Because the sawmill was listed on the National Register of Historic Places in 1982, the ARI was required to go through an extensive process of documenting the site, Hudson said. ARI officials went into the sawmill at the time and retrieved equipment and other items for the historical society.

One suggestion was to create a Friends of the Sawmill website or link to the information from the town’s website.

Once the sawmill is removed, the water line can be relocated. The relocation will affect East Vassalboro Water Co. customers along Stanley Hill Road. About four homes will get individual water service for their homes when the water pipes are removed and placed farther underground and out of the water. They are now too close to the surface as water levels have been lowered, so they could freeze when cold weather comes.

The work is scheduled for Sept. 12 through Sept. 30, according to Matt Streeter, ARI’s project manager.

One resident asked how much this part of the project will cost, but Streeter said the organization is not discussing contract pricing publicly.

A number of residents were also concerned about their backyards, which used to overlook Mill Pond and now overlook mud patches, as the water level has been lowered at the dam in anticipation of its removal.

Josh Platt, education and outreach coordinator and a technician for the Kennebec County Soil and Water Conservation District, said revegetation already is starting to happen. Platt said that they aren’t sure yet what water levels are going to look like, but the channel should find its way in time.

In the meantime, ARI will work with residents to provide seeding and consulting services on what they can do to improve the areas in their backyards, although residents would have to pay for anything beyond seeding. Some expressed frustration at the extra costs.

“Anything I do, I have to pay for,” said Janet Babb, who lives on Main Street. “You can come in here and make all this mess, and I have to pay to clean it up?”

Platt, as well as Streeter, repeated that they would provide seeding and consulting services; but any other solutions, such as shrubs or stairs, would be at the homeowner’s expense.

For now, the Masse Dam removal is still on hold as the ARI supplies more information to the Maine Department of Environmental Protection, which rejected an initial application for a permit-by-rule to remove the dam. ARI officials said they would “cross that bridge when we get to it” when asked what would happen if they couldn’t get a permit from the DEP.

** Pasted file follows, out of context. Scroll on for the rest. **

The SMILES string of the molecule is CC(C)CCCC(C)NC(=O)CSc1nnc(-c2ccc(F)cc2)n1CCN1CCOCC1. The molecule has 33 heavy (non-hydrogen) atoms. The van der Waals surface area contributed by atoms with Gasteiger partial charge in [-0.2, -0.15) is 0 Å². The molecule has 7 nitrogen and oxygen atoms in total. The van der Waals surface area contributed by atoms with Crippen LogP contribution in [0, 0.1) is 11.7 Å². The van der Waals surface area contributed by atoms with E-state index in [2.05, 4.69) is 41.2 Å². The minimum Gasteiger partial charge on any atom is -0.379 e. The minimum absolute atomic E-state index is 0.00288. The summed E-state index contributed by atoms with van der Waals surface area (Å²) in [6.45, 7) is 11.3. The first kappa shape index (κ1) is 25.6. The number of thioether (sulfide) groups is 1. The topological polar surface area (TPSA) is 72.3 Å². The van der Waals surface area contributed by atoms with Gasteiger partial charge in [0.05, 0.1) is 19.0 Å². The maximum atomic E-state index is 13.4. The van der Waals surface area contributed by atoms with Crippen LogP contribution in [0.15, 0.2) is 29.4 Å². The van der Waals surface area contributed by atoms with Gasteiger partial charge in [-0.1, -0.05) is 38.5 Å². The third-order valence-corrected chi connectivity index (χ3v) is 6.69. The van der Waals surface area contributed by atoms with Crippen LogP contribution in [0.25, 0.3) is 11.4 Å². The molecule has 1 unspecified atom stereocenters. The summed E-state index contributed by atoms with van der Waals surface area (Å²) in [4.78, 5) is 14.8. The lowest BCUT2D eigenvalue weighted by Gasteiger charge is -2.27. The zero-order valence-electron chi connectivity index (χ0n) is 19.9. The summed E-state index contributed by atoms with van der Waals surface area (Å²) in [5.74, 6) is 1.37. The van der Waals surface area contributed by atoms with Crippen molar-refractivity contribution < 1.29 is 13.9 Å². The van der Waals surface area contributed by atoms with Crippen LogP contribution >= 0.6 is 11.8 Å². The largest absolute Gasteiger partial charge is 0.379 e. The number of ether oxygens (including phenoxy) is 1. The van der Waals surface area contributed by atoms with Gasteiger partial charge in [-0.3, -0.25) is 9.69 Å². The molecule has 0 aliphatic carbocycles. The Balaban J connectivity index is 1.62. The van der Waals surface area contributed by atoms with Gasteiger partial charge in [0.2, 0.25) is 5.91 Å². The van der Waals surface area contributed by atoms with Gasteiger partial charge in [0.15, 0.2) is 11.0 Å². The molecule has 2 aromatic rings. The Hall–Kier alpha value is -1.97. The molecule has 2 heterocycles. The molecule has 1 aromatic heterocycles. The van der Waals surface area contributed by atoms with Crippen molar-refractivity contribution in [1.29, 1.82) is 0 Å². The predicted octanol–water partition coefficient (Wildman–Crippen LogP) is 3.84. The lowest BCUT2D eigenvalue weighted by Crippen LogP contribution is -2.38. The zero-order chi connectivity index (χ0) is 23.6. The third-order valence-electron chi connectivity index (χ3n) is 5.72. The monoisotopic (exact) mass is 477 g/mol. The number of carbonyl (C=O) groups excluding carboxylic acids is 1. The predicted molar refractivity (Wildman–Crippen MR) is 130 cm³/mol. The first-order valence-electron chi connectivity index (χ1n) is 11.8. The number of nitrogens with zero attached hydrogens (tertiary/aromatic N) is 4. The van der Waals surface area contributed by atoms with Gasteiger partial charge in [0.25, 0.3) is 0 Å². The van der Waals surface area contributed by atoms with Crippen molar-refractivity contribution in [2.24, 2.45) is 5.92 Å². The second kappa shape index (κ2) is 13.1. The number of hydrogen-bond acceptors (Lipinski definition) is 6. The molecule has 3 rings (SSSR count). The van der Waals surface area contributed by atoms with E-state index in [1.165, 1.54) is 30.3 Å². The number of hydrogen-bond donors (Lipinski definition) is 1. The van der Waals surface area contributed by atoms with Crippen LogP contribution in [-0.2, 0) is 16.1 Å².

Once the dam is removed and the alewives start to run through to the lake, the town has the possibility of gaining revenue from alewife harvests, Hudson said.

Frank Richards, president of the Webber Pond Association, attended the meeting and said alewife harvesters give towns a third of their revenue, which amounted to about $20,000 for Webber Pond last year.

China Lake is three times that size, he said, so it potentially could get $60,000 each year once the population grows.

Charlie Hartman, a resident who lives next to the sawmill on Route 32, said the town would be giving that money to the China Region Lakes Alliance.

“It’s not going to lower our taxes,” she said.

Hartman also asked if this would improve the quality of China Lake.

“Effectively China Lake is dead,” said Nate Gray, who works for the Department of Marine Resources. “The alewives are a useful tool, though I hate using that term … but they will help water quality in the long-term.”

One of the three ways to get phosphorous out of water, he said, is to let it “swim out” — alewives are the only native migratory species in China Lake, besides eels, the population of which is depleted because of the large number of dams in Maine.

Madeline St. Amour — 861-9239

[email protected]

Twitter: @madelinestamour